We first observe that although plaintiff now contends that it "employed Balawat indirectly through [d]efendant to assist [p]laintiff's customer (Alliance) with Alliance's temporary, excess work load," plaintiff's prior claims are the polar opposite. Both in its complaint and in opposition to the motion for summary judgment, plaintiff alleged that Balawat was not its employee, a position contrary to the very employment relationship it now seeks to demonstrate.

At oral argument, plaintiff claimed that it "indirectly" employed Balawat, thus exempting it from the registration requirements of the Act. However, the record supports only one conclusion, that AmeriSOURCE alone was responsible both for paying Balawat's wages and associated taxes and for providing her with workers' compensation insurance coverage. Plaintiff's assertion that it fulfilled the "wage paying" provision of the Act by paying Balawat "indirectly" is pure sophistry: the statute does not contemplate "indirect" payments, as that interpretation would eviscerate the meaning and substance of the Act. The protection of the Act would become a mere shadow if plaintiff's methodology fell within the exception to the Act.

Finally, despite plaintiff's now-abandoned claims of having served as "project manager" for Alliance's programming project, we perceive that no rational fact-finder could conclude that plaintiff had either served as the programming project manager for Alliance or had supervised or otherwise "sustained responsibility" for Balawat's programming services to Alliance. R. 4:46-2(b), Brill v. Guardian Life Ins. Co. of Am., 142 N.J. 520, 540 (1995); Graziano v. Grant, 326 N.J. Super. 328, 338 (App. Div. 1999). We recognize that the concept of responsibility in the context of the circumstances presented here maybe more broadly viewed than day-to-day supervision, but there is nothing to suggest that plaintiff's "responsibility" for Balawat's services amounted to anything more than a report as to her earnings. That falls well short of the "responsibility" envisioned by the Act.

In sum, we conclude that even if plaintiff were a "temporary help service firm," it could not prevail as: (1) the statutory exemption from the Act's requirements for certain temporary help service firms does not apply to plaintiff because it charged a fee in connection with Balawat's employment and inhibited Balawat from becoming employed by Alliance by virtue of the "Master Service Contract," N.J.S.A. 34:8-46h(1), (2); (2) plaintiff violated the Act by failing to register as a temporary help service firm, N.J.S.A. 34:8-52l, -52o; N.J.S.A. 56:8-1.1; and (3) plaintiff is barred from collecting any fee, charge, or commission associated with its activities because it did not allege, and cannot prove, that it was registered as a temporary help service firm at the time its alleged causes of action arose, N.J.S.A. 34:8-45b.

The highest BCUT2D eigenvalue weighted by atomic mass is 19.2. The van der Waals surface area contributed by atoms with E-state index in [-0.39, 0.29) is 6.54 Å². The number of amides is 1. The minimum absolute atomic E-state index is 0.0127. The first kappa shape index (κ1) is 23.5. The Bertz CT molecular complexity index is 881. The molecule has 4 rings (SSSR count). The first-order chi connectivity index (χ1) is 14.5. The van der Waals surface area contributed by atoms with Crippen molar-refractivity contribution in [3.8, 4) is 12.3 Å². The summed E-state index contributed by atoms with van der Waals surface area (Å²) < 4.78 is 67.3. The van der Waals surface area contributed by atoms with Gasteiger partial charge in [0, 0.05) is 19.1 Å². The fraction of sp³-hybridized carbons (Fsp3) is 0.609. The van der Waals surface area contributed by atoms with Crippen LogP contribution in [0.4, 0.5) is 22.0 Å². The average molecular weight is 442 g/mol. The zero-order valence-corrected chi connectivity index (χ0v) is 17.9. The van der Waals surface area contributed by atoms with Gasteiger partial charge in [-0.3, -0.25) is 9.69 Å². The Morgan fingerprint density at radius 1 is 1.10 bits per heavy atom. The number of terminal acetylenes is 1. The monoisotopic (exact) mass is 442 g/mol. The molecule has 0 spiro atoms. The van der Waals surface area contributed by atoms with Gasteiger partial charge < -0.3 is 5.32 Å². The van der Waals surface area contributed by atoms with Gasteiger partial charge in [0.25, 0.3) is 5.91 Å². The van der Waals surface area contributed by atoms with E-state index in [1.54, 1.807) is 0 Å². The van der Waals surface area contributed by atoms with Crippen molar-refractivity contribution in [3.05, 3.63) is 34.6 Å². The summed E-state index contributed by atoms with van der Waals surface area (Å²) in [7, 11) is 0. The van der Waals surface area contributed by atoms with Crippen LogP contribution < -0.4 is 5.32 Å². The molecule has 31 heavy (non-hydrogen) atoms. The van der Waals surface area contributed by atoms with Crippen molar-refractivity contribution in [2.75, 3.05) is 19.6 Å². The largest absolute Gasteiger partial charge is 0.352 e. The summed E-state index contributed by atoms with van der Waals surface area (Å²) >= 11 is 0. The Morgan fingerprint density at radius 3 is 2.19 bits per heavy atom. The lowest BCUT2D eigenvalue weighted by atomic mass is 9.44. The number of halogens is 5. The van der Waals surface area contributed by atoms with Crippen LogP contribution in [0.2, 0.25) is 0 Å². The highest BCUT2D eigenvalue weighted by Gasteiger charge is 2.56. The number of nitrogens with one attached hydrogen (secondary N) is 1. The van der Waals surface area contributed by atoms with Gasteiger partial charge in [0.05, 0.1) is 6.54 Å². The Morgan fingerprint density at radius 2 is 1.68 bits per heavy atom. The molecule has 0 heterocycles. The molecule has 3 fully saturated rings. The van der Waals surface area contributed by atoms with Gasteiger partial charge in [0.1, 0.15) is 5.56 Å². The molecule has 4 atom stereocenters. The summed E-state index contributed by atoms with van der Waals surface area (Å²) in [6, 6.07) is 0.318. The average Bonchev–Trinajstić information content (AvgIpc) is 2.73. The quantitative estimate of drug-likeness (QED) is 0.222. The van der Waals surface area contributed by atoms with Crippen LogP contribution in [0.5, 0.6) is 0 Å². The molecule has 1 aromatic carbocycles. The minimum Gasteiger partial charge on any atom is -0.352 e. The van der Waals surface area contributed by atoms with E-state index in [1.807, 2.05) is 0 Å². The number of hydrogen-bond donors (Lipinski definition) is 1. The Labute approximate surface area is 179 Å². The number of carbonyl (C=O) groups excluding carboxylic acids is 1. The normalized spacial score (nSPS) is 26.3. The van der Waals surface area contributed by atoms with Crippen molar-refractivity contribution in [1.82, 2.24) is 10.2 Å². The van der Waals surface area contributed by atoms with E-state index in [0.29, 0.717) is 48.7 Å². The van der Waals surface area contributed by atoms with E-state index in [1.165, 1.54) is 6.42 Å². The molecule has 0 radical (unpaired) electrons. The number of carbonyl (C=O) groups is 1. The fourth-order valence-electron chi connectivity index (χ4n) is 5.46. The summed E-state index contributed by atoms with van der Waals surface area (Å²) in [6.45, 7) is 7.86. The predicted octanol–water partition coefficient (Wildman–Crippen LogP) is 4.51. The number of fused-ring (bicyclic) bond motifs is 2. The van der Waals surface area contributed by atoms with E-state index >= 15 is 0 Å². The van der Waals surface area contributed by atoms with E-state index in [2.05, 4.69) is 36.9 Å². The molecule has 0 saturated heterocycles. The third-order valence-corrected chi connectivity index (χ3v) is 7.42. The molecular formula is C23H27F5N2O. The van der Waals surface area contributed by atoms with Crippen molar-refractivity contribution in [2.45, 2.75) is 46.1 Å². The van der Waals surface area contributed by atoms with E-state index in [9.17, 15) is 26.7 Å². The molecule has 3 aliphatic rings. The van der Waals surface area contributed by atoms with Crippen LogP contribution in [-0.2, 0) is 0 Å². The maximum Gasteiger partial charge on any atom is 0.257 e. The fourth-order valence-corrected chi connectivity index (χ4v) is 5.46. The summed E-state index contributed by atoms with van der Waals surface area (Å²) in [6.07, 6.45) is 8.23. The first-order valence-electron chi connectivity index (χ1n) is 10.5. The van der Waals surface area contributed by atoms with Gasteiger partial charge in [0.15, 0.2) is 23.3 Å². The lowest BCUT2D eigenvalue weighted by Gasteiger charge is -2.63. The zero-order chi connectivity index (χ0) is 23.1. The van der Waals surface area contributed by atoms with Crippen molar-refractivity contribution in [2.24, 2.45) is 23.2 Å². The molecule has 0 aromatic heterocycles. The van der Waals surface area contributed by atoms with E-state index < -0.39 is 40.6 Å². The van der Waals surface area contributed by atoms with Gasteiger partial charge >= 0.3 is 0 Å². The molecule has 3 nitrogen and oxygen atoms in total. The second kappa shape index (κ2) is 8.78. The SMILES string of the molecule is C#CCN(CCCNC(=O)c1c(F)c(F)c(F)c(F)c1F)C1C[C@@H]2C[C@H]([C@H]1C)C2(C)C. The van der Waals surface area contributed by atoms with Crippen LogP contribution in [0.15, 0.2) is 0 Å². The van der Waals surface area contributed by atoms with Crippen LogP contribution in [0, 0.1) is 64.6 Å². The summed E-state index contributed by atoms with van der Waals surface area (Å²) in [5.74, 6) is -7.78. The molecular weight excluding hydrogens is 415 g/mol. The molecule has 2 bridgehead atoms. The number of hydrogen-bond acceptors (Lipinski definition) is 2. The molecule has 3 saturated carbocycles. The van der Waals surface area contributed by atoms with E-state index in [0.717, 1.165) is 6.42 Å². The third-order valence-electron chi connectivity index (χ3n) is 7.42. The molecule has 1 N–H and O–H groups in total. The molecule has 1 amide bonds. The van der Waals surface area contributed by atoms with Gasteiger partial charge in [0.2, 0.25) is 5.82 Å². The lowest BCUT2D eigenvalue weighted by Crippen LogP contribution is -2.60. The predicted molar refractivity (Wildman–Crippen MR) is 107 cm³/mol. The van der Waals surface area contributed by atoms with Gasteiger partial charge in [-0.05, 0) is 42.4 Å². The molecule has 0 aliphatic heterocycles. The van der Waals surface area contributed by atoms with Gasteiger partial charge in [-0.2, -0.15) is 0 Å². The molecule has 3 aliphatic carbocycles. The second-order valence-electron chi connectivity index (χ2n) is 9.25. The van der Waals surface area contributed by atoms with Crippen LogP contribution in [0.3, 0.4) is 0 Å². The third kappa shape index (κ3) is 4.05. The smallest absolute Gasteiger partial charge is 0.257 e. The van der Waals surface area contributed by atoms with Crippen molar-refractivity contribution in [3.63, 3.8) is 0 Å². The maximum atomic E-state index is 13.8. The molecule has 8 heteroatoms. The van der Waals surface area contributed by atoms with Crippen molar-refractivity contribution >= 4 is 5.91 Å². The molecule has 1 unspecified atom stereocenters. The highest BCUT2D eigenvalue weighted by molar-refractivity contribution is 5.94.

We find no merit to plaintiff's alternative argument that even if its collection of a fee is barred by its failure to be licensed or registered, it is not precluded from recovering on its tort and contract claims. The argument is disingenuous and contrary to the regulatory scheme designed to preclude unlicenced agencies or services from benefitting from unlawful conduct. Because the Act is "regulatory and penal" in nature, any agreement between plaintiff and Alliance, and the agreements between plaintiff and AmeriSOURCE for Balawat's placement and to supply plaintiff with AmeriSOURCE employees to meet plaintiff's requirements are void as illegal, and unenforceable as a matter of public policy. Accountemps, 115 N.J. at 626 (collecting cases where failure to comply with licensing statutes precluded contract enforcement and recovery of fees); Nitta v. Yamamoto, 31 N.J. Super. 578, 584 (App. Div. 1954) (holding restrictive covenant unenforceable where plaintiff failed to obtain employment agency license); Saks Theatrical Agency v. Mentine, 24 N.J. Misc. 332, 333 (Dist. Ct. 1946). We will certainly not countenance plaintiff seeking to do by indirection, that which it cannot do directly, R.A. Intile Realty Co., Inc. v. F.P. Raho, 259 N.J. Super. 438, 474 (Law Div. 1992) (quoting Smith v. Cyprus Indus. Minerals Co., 178 N.J. Super. 7, 14 (App. Div. 1981)); McCann v. Biss, 65 N.J. 301, 310 (1974), especially in the face of a significant regulatory scheme designed to protect not only employees and employers, but the public as well.

Finally, we reject plaintiff's argument that pursuant to Accountemps, we should apply equitable principles permitting plaintiff to proceed despite its failure to comply with the Act. Accountemps is inapposite to plaintiff's case. In Accountemps, the Supreme Court departed from federal case law construing a prior version of the Act as inapplicable to out-of-state agencies, Robert T. Winzinger, Inc. v. Mgmt. Recruiters of Bucks County, Inc., 841 F.2d 497 (3d Cir. 1988), and held that the Act applied to all out-of-state agencies doing business in New Jersey. Accountemps, supra, 115 N.J. at 621-23. However, in applying that holding to plaintiff, a licensed Pennsylvania agency which sought to recover damages for unpaid fees from a New Jersey client, the Court held that it would be inequitable under the unique circumstances of that case to apply the Act retrospectively to plaintiff because the decision embodied a new principle of law and enforcement of the licensing requirement in that instance would cause unreasonable surprise and prejudice to plaintiff. Id. at 627-28.

The Act has been applicable to in-state agencies since its inception in 1951, id. at 619, and to out-of-state agencies since 1989, id. at 623; P.L. 1989, c. 331, §4. While we appreciate plaintiff's argument that enforcement of the Act should not benefit alleged wrongdoers, ultimately, we must balance that concern against a legislative mandate which precludes otherwise possibly meritorious causes of action in order to insure enforcement of a statutory scheme which serves the greater good. Such legislative trade-offs are not unknown, and where well- grounded in legitimate public policy considerations, will be enforced. Thus, eliminating the consideration that AmeriSOURCE may not be held responsible for its alleged misdeeds, we perceive no equities which run in plaintiff's favor. Those equitable considerations generated by a change in the applicability of the Act in Accountemps are not relevant to plaintiff's case.

We hold that plaintiff's failure to comply with the licensing and registration requirements of the Act bar it from pursuing any claim for compensation, whether couched as fees in contract or damages in tort. We thus conclude that Judge Rebeck properly granted summary judgment dismissing plaintiff's complaint.